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Trilogy: Kenosis

Trilogy: Kenosis
Jake Berry
Small Press Distribution, 2018
Paperback $16.95
Genre: Fiction
Reviewed by
Carey Scott Wilkerson

Let me propose here that Jake Berry’s new collection of poems, Trilogy: Kenosis, is both an eloquent argument for what remains possible on the page and a splendid exemplar of that very possibility. As ever, Berry’s essential project braids together philosophical sophistication, linguistic invention, and an old-fashioned delight in the work of poetry itself.

The first of three sections, “Scale,” is a kind of formal mediation on the spiritual poetics of postmodernity. At once theological, archaeological, and musicological, these seven gestures open an inquiry into the secret nature of our poetics. Like the poems of its brilliant dedicatee, Gregory Vincent St. Thomasino, “Scale” searches for, excavates, and claims (in the name of goodness and deep truth) certain unmapped spaces of hermetic lyricism. Berry’s capacity for poetic utterance is admirable indeed not least for the way in which it transmutes the received tropes of self-disclosure and torques the language of epiphany:


out from – sheltering
as the lungs
across the bed
toward zero (face to face)
This is our habitation

to visit
along the way

dust on our



a femur
a pelvis

a shoulder blade
     upon which
     inscribed in Greek
     (as was the Orphic inclination) :

     body σῶμα soma
     water ὕδωρ hudor
     spirit πνεῦμα pneuma

an octave apart

a spike in the earth

There is, of course, an urgent human narrative here and indeed in the entire collection. Death and its attendant transfigurations haunt this book. We feel it as much in the line breaks and internal stresses as in the declarative aspects of the poems, which are nonetheless arresting:


The word
has shaken
us free

with an essential,

more than knowledge
more than life

a music
one step beyond

“A Second Octave” stages a further modulation of Berry’s philosophical-spiritual exploration. And if the turn here is more inward, it is perhaps also more emotionally explicit. It is among this fine book’s many high achievements that the confessional is never conventional but, rather, always framed inside the dual expressive motifs of a searching mind and a singing heart. I find here, a discernible invocation of Charles Olson’s lines “As the dead prey upon us / they are the dead in ourselves.” And as these are inscribed for yet another extraordinary dedicatee (and an important Olson scholar), I might point as well to the complexity and range of reference in Berry’s poems. Folks, here is a book informed by an architecture of formal design and the architectonics of metaphysical unity:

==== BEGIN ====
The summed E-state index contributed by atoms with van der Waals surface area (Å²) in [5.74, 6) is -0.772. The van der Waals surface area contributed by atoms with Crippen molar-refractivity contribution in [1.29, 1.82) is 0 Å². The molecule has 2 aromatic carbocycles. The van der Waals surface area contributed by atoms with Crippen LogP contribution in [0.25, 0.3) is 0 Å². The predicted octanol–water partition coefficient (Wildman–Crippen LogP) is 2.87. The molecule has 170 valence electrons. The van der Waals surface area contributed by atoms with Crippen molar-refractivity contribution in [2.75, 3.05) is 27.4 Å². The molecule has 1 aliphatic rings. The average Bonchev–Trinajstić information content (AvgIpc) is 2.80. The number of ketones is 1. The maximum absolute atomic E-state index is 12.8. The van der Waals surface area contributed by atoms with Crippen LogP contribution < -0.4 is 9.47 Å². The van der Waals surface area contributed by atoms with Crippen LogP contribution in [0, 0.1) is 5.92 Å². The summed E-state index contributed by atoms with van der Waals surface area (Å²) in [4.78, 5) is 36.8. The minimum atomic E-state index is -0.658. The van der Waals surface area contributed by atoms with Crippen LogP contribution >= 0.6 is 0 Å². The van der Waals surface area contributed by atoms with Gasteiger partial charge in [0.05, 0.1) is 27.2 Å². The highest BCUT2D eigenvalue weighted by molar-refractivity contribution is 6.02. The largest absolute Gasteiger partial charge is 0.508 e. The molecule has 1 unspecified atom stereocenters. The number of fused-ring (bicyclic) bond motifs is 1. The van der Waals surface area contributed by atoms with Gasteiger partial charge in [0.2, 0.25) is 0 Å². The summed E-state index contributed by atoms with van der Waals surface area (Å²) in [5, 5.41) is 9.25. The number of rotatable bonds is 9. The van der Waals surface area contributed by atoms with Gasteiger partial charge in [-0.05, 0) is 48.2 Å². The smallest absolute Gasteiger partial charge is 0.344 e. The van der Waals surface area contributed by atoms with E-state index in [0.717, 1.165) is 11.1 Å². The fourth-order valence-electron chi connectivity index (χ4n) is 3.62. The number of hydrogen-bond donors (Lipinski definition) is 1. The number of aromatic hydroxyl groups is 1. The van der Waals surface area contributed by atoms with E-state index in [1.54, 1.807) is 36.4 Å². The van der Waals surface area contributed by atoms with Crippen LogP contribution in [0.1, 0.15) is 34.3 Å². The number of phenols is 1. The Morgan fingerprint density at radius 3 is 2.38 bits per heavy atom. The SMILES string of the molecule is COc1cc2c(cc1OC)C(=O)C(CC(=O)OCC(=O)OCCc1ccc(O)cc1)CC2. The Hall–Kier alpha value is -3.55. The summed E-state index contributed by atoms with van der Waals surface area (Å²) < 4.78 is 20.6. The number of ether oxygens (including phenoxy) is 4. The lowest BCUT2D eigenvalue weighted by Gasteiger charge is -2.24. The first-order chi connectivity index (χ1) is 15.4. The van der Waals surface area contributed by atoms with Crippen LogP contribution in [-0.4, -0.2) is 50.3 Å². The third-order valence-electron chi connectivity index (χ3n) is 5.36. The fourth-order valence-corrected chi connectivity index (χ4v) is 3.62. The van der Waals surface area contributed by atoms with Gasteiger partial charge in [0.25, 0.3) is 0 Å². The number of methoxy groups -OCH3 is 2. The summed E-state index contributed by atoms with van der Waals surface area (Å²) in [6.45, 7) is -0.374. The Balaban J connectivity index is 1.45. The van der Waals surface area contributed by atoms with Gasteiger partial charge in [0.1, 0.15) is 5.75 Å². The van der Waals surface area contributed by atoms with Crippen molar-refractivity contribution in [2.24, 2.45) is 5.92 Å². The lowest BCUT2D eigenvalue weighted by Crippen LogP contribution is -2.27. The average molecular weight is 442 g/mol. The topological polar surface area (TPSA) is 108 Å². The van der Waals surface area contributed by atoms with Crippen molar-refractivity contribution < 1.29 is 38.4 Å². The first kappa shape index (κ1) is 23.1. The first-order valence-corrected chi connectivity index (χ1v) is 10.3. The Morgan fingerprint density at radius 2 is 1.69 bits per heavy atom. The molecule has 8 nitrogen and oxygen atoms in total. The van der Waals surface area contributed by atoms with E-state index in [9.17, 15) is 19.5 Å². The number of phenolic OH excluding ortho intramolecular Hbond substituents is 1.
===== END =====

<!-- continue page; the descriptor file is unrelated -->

for Jack Foley

Out of death –
   such abundant nothingness –
   a fire is lit
   in the imagination
   (who understands this mysterious capacity?)
   Even the seeds we do not want
   spring to life

   We wept
   when he has taken from us
   even though we did not know
   who or what he was

   All those dead
   taken away
   But our sorrow
   cannot prevent spring arriving

“Kenosis,” the titular and final section, is, in some sense not only the center out of which the whole book spins but also the singularity to which it finally returns. Dedicated to yet a third essential artist, David Thomas Roberts, the language here fuses the energies of the previous sections in a dramatic synthesis of stentorian pronouncement and oracular vision:

To surrender completely, utterly
To be broken
  as the earth is broken
  as the seed is broken
  and surrenders its spirit
  so the sky is broken
  and the rain pours down

We have every reason to celebrate the courage implicit in the title’s meaning for contemporary poetics and the vanguard of postmodern spirituality. Moreover, we might also envy Berry’s willingness to investigate those originary forces and the ways they animate his work. I do not know what we must surrender or how, but my own intellect and faith tell me that Berry is showing us something we need to see. Withal, Kenosis is an elegant, daring, and beautifully honest work. Berry says that “memory is the past made sacred.” I believe this book does the same for the presence of language itself.    

Carey Scott Wilkerson—a dramatist, Pushcart Prize-nominated poet, and author of four opera libretti—is Assistant Professor Creative Writing at Columbus State University.

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